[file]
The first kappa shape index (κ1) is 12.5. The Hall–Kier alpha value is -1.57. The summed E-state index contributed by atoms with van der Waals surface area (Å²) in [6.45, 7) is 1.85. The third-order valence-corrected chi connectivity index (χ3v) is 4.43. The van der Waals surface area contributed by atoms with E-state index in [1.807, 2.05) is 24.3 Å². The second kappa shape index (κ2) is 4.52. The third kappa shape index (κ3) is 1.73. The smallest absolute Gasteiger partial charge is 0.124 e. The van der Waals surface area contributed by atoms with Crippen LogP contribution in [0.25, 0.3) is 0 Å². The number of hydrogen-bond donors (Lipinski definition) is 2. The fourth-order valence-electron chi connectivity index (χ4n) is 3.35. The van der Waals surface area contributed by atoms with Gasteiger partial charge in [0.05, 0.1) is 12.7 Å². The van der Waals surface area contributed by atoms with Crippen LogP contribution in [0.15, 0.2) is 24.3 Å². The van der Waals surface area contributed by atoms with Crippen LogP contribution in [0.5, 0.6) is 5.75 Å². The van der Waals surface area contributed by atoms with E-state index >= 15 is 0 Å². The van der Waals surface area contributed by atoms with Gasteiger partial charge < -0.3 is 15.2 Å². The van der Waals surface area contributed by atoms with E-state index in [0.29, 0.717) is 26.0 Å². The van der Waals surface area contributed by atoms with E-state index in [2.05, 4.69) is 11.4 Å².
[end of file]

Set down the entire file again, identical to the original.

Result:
The first kappa shape index (κ1) is 12.5. The Hall–Kier alpha value is -1.57. The summed E-state index contributed by atoms with van der Waals surface area (Å²) in [6.45, 7) is 1.85. The third-order valence-corrected chi connectivity index (χ3v) is 4.43. The van der Waals surface area contributed by atoms with E-state index in [1.807, 2.05) is 24.3 Å². The second kappa shape index (κ2) is 4.52. The third kappa shape index (κ3) is 1.73. The smallest absolute Gasteiger partial charge is 0.124 e. The van der Waals surface area contributed by atoms with Crippen LogP contribution in [0.25, 0.3) is 0 Å². The number of hydrogen-bond donors (Lipinski definition) is 2. The fourth-order valence-electron chi connectivity index (χ4n) is 3.35. The van der Waals surface area contributed by atoms with Gasteiger partial charge in [0.05, 0.1) is 12.7 Å². The van der Waals surface area contributed by atoms with Crippen LogP contribution in [0.15, 0.2) is 24.3 Å². The van der Waals surface area contributed by atoms with Crippen LogP contribution in [0.5, 0.6) is 5.75 Å². The van der Waals surface area contributed by atoms with E-state index >= 15 is 0 Å². The van der Waals surface area contributed by atoms with Gasteiger partial charge < -0.3 is 15.2 Å². The van der Waals surface area contributed by atoms with E-state index in [0.29, 0.717) is 26.0 Å². The van der Waals surface area contributed by atoms with E-state index in [2.05, 4.69) is 11.4 Å².